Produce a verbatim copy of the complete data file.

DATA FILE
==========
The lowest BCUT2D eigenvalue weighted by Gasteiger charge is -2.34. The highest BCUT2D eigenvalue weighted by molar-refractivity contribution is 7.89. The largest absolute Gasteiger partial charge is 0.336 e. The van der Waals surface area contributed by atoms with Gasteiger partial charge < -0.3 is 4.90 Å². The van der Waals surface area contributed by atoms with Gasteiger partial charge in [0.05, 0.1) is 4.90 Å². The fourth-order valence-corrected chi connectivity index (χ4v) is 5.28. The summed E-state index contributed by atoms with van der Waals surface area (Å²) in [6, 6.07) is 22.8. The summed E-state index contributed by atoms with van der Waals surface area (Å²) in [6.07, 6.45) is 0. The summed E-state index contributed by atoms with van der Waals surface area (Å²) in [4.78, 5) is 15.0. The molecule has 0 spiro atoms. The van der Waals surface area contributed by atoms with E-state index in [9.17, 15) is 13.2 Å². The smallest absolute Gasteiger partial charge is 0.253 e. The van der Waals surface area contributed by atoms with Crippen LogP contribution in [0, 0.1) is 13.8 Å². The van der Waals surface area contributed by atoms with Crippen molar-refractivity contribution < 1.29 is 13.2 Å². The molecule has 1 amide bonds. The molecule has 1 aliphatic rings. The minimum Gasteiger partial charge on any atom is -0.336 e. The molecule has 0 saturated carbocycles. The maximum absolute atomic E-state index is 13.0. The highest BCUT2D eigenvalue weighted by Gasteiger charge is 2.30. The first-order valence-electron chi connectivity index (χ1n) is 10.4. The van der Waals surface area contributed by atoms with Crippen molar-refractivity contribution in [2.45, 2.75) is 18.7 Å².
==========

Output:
The lowest BCUT2D eigenvalue weighted by Gasteiger charge is -2.34. The highest BCUT2D eigenvalue weighted by molar-refractivity contribution is 7.89. The largest absolute Gasteiger partial charge is 0.336 e. The van der Waals surface area contributed by atoms with Gasteiger partial charge < -0.3 is 4.90 Å². The van der Waals surface area contributed by atoms with Gasteiger partial charge in [0.05, 0.1) is 4.90 Å². The fourth-order valence-corrected chi connectivity index (χ4v) is 5.28. The summed E-state index contributed by atoms with van der Waals surface area (Å²) in [6, 6.07) is 22.8. The summed E-state index contributed by atoms with van der Waals surface area (Å²) in [6.07, 6.45) is 0. The summed E-state index contributed by atoms with van der Waals surface area (Å²) in [4.78, 5) is 15.0. The molecule has 0 spiro atoms. The van der Waals surface area contributed by atoms with E-state index in [9.17, 15) is 13.2 Å². The smallest absolute Gasteiger partial charge is 0.253 e. The van der Waals surface area contributed by atoms with Crippen LogP contribution in [0, 0.1) is 13.8 Å². The van der Waals surface area contributed by atoms with Crippen molar-refractivity contribution < 1.29 is 13.2 Å². The molecule has 1 amide bonds. The molecule has 1 aliphatic rings. The minimum Gasteiger partial charge on any atom is -0.336 e. The molecule has 0 saturated carbocycles. The maximum absolute atomic E-state index is 13.0. The highest BCUT2D eigenvalue weighted by Gasteiger charge is 2.30. The first-order valence-electron chi connectivity index (χ1n) is 10.4. The van der Waals surface area contributed by atoms with Crippen molar-refractivity contribution in [2.45, 2.75) is 18.7 Å².